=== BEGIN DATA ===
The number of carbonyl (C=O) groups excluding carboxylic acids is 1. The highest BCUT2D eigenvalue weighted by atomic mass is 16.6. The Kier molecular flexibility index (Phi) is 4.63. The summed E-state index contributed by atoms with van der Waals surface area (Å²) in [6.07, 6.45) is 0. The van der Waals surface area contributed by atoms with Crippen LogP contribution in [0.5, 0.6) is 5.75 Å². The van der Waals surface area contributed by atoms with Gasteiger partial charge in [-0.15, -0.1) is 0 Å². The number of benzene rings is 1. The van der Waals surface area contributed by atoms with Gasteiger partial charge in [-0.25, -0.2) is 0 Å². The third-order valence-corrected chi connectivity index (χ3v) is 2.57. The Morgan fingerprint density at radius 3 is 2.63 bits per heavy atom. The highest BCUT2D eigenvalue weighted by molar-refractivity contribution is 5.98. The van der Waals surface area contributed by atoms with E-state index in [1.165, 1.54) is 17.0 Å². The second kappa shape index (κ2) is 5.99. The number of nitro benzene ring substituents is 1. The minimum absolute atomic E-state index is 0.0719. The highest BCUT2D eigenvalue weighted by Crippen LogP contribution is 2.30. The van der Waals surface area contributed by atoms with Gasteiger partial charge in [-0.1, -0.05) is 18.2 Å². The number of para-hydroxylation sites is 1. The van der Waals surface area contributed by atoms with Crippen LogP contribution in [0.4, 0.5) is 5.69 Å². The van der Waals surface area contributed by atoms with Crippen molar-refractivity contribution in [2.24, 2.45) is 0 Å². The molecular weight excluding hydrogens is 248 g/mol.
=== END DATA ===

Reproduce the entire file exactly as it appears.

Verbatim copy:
The number of carbonyl (C=O) groups excluding carboxylic acids is 1. The highest BCUT2D eigenvalue weighted by atomic mass is 16.6. The Kier molecular flexibility index (Phi) is 4.63. The summed E-state index contributed by atoms with van der Waals surface area (Å²) in [6.07, 6.45) is 0. The van der Waals surface area contributed by atoms with Crippen LogP contribution in [0.5, 0.6) is 5.75 Å². The van der Waals surface area contributed by atoms with Gasteiger partial charge in [-0.15, -0.1) is 0 Å². The number of benzene rings is 1. The van der Waals surface area contributed by atoms with Gasteiger partial charge in [-0.25, -0.2) is 0 Å². The third-order valence-corrected chi connectivity index (χ3v) is 2.57. The Morgan fingerprint density at radius 3 is 2.63 bits per heavy atom. The highest BCUT2D eigenvalue weighted by molar-refractivity contribution is 5.98. The van der Waals surface area contributed by atoms with E-state index in [1.165, 1.54) is 17.0 Å². The second kappa shape index (κ2) is 5.99. The number of nitro benzene ring substituents is 1. The minimum absolute atomic E-state index is 0.0719. The highest BCUT2D eigenvalue weighted by Crippen LogP contribution is 2.30. The van der Waals surface area contributed by atoms with Gasteiger partial charge in [-0.1, -0.05) is 18.2 Å². The number of para-hydroxylation sites is 1. The van der Waals surface area contributed by atoms with Crippen LogP contribution in [0.4, 0.5) is 5.69 Å². The van der Waals surface area contributed by atoms with Crippen molar-refractivity contribution in [2.24, 2.45) is 0 Å². The molecular weight excluding hydrogens is 248 g/mol.